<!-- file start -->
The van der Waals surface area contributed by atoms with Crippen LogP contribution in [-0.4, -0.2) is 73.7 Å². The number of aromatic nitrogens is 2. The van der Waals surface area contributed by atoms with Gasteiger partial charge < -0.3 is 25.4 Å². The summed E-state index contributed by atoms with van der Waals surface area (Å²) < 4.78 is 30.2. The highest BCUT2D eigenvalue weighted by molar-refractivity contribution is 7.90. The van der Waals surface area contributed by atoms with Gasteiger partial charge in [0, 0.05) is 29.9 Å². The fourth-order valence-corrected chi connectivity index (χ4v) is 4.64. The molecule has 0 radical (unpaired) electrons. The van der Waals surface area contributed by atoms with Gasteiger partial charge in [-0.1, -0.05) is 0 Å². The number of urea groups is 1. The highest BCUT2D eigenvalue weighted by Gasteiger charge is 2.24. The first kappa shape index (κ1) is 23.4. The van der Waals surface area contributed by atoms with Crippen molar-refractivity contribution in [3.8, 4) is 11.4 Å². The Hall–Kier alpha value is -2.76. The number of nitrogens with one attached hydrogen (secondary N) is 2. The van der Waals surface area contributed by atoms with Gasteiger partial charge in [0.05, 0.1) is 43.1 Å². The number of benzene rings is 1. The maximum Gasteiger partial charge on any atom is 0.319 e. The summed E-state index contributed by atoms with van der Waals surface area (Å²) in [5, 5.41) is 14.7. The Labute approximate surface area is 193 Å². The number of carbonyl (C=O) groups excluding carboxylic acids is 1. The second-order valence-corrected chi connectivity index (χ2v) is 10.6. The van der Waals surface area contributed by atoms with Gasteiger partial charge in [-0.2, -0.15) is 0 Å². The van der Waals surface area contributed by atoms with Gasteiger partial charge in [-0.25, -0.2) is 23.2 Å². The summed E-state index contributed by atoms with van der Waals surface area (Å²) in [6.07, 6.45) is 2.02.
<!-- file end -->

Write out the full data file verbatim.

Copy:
The van der Waals surface area contributed by atoms with Crippen LogP contribution in [-0.4, -0.2) is 73.7 Å². The number of aromatic nitrogens is 2. The van der Waals surface area contributed by atoms with Gasteiger partial charge < -0.3 is 25.4 Å². The summed E-state index contributed by atoms with van der Waals surface area (Å²) < 4.78 is 30.2. The highest BCUT2D eigenvalue weighted by molar-refractivity contribution is 7.90. The van der Waals surface area contributed by atoms with Gasteiger partial charge in [0, 0.05) is 29.9 Å². The fourth-order valence-corrected chi connectivity index (χ4v) is 4.64. The molecule has 0 radical (unpaired) electrons. The van der Waals surface area contributed by atoms with Gasteiger partial charge in [-0.1, -0.05) is 0 Å². The number of urea groups is 1. The highest BCUT2D eigenvalue weighted by Gasteiger charge is 2.24. The first kappa shape index (κ1) is 23.4. The van der Waals surface area contributed by atoms with Crippen molar-refractivity contribution in [3.8, 4) is 11.4 Å². The Hall–Kier alpha value is -2.76. The number of nitrogens with one attached hydrogen (secondary N) is 2. The van der Waals surface area contributed by atoms with Gasteiger partial charge in [0.05, 0.1) is 43.1 Å². The number of benzene rings is 1. The maximum Gasteiger partial charge on any atom is 0.319 e. The summed E-state index contributed by atoms with van der Waals surface area (Å²) in [5, 5.41) is 14.7. The Labute approximate surface area is 193 Å². The number of carbonyl (C=O) groups excluding carboxylic acids is 1. The second-order valence-corrected chi connectivity index (χ2v) is 10.6. The van der Waals surface area contributed by atoms with Gasteiger partial charge in [-0.2, -0.15) is 0 Å². The van der Waals surface area contributed by atoms with Gasteiger partial charge in [-0.25, -0.2) is 23.2 Å². The summed E-state index contributed by atoms with van der Waals surface area (Å²) in [6.07, 6.45) is 2.02.